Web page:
|Symptoms||Unwanted Ads and Browser redirects.|
|Distribution Method||E-mail attachments, Software bundles, corrupted files downloaded from torrents and other file sharing websites.
1: Enter Safe Mode.
2: Uninstall the virus from your Add/Remove Programs and check MS Config.
3: Check your hosts file and domain network for being hacked.
4:Remove Karmajinx Virus from Chrome, Firefox and Internet Explorer.
5: Remove Karmajinx Virus from Task Manager’s processes.
6: Remove the virus from Regedit.
Karmajinx Virus Removal
Reboot in Safe Mode (use this guide if you don’t know how to do it).
This was the first preparation.
To remove parasite, you may have to meddle with system files and registries. Making a mistake and deleting the wrong thing may damage your system.
Avoid this by using SpyHunter - a professional Parasite removal tool.
- Do not skip this – Karmajinx Virus may have hidden some of its files.
Hold together the Start Key and R. Type appwiz.cpl –> OK.
You are now in the Control Panel. Look for suspicious entries. Uninstall it/them. If you see a screen like this when you click Uninstall, choose NO:
Type msconfig in the search field and hit enter. A window will pop-up:
Startup —> Uncheck entries that have “Unknown” as Manufacturer.
Hold the Start Key and R – copy + paste the following and click OK:
A new file will open. If you are hacked, there will be a bunch of other IPs connected to you at the bottom. Look at the image below:
If there are suspicious IPs below “Localhost” – write to us in the comments.
Open the Start Menu, type “Control Panel” in the search box —> Enter. Network and Internet —> Network and Sharing Center —> Change Adapter Settings. Right-click your Internet connection —> Properties.
In Networking, left click Internet Protocol Version 4 —> Properties. If everything is normal, your window will look like the picture below. If it’s not, click on the two “automatic” choices. NOTE: If you are in a Domain Network (check here if you don’t know what that is), contact your Domain Administrator so he can make these settings, or this may break your Internet Connection.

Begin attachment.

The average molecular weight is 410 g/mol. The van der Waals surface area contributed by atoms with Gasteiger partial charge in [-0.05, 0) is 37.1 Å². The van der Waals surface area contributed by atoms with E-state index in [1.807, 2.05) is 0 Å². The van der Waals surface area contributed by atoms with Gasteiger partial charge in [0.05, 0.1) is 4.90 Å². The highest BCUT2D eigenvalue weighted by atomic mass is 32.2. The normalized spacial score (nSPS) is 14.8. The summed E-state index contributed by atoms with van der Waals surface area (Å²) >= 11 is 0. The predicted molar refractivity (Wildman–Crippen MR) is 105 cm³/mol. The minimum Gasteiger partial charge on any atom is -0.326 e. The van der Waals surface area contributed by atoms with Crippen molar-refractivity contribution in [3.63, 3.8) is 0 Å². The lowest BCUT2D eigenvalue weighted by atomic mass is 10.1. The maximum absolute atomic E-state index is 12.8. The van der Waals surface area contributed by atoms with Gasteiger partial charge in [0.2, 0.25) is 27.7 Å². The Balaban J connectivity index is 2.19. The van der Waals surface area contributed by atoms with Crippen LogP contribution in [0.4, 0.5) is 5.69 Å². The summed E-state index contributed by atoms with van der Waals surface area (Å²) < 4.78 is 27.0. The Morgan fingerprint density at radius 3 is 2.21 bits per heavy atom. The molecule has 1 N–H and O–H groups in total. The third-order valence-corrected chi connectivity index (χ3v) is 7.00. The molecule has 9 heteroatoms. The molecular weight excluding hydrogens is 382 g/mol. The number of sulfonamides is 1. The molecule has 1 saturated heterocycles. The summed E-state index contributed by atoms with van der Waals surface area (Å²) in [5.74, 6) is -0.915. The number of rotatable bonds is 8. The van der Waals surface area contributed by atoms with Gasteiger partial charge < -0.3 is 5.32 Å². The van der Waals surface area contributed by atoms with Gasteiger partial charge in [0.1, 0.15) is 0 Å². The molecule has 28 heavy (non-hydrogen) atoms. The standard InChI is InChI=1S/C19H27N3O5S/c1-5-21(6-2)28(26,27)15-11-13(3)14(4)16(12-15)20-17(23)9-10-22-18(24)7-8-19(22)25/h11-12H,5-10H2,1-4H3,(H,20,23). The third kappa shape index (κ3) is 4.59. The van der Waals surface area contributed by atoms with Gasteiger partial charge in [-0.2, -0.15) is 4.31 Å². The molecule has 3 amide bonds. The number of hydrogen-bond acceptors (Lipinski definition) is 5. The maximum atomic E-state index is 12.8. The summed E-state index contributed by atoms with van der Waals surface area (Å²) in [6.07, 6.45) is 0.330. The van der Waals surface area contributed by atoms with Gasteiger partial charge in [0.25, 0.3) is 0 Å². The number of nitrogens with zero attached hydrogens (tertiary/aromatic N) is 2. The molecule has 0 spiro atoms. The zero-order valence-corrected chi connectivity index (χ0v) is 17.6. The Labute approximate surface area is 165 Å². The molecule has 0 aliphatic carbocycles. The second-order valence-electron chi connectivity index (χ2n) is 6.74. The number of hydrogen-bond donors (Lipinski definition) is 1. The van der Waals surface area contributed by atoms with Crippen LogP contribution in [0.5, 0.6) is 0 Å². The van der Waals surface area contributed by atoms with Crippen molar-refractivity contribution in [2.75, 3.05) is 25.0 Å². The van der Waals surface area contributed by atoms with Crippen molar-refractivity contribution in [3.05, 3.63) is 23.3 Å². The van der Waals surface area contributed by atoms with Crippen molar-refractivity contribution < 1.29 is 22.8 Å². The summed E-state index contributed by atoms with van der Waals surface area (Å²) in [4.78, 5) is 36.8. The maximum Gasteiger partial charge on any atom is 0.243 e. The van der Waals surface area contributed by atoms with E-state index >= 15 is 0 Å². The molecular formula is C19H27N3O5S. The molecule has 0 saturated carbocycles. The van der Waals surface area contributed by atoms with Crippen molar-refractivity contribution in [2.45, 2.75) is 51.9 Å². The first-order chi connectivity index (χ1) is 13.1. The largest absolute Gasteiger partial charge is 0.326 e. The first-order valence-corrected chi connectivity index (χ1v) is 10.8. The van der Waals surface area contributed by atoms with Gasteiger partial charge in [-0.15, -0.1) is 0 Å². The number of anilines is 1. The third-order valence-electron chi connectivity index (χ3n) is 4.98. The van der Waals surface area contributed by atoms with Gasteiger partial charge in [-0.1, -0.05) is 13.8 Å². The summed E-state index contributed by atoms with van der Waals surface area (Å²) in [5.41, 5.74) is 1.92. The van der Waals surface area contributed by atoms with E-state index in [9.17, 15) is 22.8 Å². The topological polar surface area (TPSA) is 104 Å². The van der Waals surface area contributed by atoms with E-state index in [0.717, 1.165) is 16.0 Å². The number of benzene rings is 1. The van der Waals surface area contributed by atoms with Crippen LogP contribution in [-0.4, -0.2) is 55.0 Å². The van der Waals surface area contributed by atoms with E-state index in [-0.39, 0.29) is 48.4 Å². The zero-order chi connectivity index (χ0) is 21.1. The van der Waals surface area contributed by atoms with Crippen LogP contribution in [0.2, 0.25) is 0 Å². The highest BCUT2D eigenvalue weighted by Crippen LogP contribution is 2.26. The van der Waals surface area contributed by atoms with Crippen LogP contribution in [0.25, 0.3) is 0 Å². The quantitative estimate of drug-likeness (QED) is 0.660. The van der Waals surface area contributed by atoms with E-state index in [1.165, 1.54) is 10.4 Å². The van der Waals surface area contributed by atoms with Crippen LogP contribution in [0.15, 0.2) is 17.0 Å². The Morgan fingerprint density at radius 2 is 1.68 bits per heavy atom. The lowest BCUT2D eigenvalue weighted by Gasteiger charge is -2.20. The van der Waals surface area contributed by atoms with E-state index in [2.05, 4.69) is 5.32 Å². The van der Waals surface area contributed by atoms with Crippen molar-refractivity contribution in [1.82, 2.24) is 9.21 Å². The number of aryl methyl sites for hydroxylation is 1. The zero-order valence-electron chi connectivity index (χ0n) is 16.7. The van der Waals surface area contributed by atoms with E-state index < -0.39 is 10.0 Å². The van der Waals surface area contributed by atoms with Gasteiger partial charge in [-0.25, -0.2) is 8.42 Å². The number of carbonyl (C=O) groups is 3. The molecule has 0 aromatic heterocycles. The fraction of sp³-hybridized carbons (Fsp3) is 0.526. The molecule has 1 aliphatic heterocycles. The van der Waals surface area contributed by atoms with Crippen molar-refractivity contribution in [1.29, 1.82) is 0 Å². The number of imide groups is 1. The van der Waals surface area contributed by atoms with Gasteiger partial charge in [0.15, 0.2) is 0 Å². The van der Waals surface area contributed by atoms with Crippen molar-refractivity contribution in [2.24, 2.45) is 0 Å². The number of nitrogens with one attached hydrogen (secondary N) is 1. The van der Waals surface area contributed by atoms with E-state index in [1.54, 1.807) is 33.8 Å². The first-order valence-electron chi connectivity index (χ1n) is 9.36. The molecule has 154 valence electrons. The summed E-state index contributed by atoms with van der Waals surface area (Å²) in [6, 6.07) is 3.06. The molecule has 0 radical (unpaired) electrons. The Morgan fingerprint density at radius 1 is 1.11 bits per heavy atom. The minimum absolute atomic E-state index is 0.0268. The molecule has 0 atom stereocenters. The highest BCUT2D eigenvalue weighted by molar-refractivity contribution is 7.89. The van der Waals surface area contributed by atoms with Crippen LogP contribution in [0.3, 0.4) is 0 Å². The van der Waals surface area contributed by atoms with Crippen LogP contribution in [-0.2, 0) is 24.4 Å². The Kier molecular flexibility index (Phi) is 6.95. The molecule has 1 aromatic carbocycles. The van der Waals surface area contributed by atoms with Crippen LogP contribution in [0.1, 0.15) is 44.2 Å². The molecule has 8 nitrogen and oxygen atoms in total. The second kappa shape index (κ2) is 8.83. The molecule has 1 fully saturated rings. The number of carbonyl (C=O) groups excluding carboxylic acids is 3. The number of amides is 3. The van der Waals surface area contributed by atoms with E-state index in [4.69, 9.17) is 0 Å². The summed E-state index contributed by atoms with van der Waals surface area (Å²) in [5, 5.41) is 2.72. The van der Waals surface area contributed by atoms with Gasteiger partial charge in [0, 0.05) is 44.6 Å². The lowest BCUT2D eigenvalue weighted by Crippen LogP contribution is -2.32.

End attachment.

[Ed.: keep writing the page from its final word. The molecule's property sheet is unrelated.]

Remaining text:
Right click on the browser’s shortcut —> Properties.
NOTE: We are showing Google Chrome, but you can do this for Firefox and IE (or Edge).
Properties —–> Shortcut. In Target, remove everything after .exe.
Remove the Malware from Internet Explorer:
Open IE, click —–> Manage Add-ons.
Find the malware —> Disable. Go to —–> Internet Options —> change the URL to whatever you use (if hijacked) —> Apply.
Remove Karmajinx Virus from Firefox:
Open Firefox, click ——-> Add-ons —-> Extensions.
Find the adware/malware —> Remove.
Remove Karmajinx Virus from Chrome:
Close Chrome. Navigate to:
C:/Users/!!!!USER NAME!!!!/AppData/Local/Google/Chrome/User Data. There is a Folder called “Default” inside:
Rename it to Backup Default. Restart Chrome.
- At this point the malware is gone from Chrome, but complete the entire guide or it may reappear on a system reboot.
Press CTRL + SHIFT + ESC simultaneously. Go to the Processes Tab. Try to determine which ones are a virus. Google them or ask us in the comments.
A BIG WARNING! READ THIS BEFORE PROCEEDING!
This is the most important and difficult part, so be extremely careful. If you make a big mistake, it can damage your system significantly. Accounts connected to your credit cards or important information may be exposed to Karmajinx Virus. If you do not feel you can do this, download a professional remover.
Right click on each of the virus processes and select Open File Location, then End the process. Copy the folders somewhere (as a backup if you make a mistake) and delete the directories you were sent to.
Type Regedit in the windows search field and press Enter.
Inside, press CTRL and F together and type the virus’s Name. Right click and delete any entries you find with a similar name. If they don’t show this way, go manually to these directories and delete/uninstall them:
- HKEY_CURRENT_USER—-Software—–Random Directory. It could be any one of them – ask us if you can’t discern which ones are malicious.
HKEY_CURRENT_USER—-Software—Microsoft—Internet Explorer—-Main—- Random
Remember to leave us a comment if you run into any trouble!